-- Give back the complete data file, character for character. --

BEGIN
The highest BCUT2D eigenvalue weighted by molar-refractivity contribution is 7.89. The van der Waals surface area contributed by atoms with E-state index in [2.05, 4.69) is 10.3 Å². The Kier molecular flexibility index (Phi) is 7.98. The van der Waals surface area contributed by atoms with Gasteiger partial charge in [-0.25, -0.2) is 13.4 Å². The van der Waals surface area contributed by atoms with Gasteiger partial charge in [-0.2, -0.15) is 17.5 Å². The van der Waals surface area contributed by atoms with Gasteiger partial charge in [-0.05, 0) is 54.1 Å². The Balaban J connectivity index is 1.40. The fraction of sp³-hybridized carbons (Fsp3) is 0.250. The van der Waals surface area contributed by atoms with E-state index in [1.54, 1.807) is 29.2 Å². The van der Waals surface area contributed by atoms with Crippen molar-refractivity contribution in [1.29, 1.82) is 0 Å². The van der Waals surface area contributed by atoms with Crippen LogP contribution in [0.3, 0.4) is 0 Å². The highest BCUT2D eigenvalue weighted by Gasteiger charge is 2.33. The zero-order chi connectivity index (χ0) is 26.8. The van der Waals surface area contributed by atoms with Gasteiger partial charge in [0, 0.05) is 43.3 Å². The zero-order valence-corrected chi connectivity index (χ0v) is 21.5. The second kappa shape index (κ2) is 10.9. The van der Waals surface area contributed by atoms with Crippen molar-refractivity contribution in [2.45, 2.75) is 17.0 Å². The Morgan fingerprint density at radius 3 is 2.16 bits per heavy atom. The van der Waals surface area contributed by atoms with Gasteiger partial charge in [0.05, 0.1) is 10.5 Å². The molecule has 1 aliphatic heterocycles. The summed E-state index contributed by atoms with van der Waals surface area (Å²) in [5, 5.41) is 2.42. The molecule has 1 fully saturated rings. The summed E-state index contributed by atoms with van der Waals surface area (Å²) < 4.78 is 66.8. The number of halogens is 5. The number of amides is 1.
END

The highest BCUT2D eigenvalue weighted by molar-refractivity contribution is 7.89. The van der Waals surface area contributed by atoms with E-state index in [2.05, 4.69) is 10.3 Å². The Kier molecular flexibility index (Phi) is 7.98. The van der Waals surface area contributed by atoms with Gasteiger partial charge in [-0.25, -0.2) is 13.4 Å². The van der Waals surface area contributed by atoms with Gasteiger partial charge in [-0.2, -0.15) is 17.5 Å². The van der Waals surface area contributed by atoms with Gasteiger partial charge in [-0.05, 0) is 54.1 Å². The Balaban J connectivity index is 1.40. The fraction of sp³-hybridized carbons (Fsp3) is 0.250. The van der Waals surface area contributed by atoms with E-state index in [1.54, 1.807) is 29.2 Å². The van der Waals surface area contributed by atoms with Crippen molar-refractivity contribution in [1.29, 1.82) is 0 Å². The van der Waals surface area contributed by atoms with Crippen LogP contribution in [0.3, 0.4) is 0 Å². The highest BCUT2D eigenvalue weighted by Gasteiger charge is 2.33. The zero-order chi connectivity index (χ0) is 26.8. The van der Waals surface area contributed by atoms with Gasteiger partial charge in [0, 0.05) is 43.3 Å². The zero-order valence-corrected chi connectivity index (χ0v) is 21.5. The second kappa shape index (κ2) is 10.9. The van der Waals surface area contributed by atoms with Crippen molar-refractivity contribution in [2.45, 2.75) is 17.0 Å². The Morgan fingerprint density at radius 3 is 2.16 bits per heavy atom. The van der Waals surface area contributed by atoms with Gasteiger partial charge in [0.05, 0.1) is 10.5 Å². The molecule has 1 aliphatic heterocycles. The summed E-state index contributed by atoms with van der Waals surface area (Å²) in [5, 5.41) is 2.42. The molecule has 1 fully saturated rings. The summed E-state index contributed by atoms with van der Waals surface area (Å²) < 4.78 is 66.8. The number of halogens is 5. The number of amides is 1.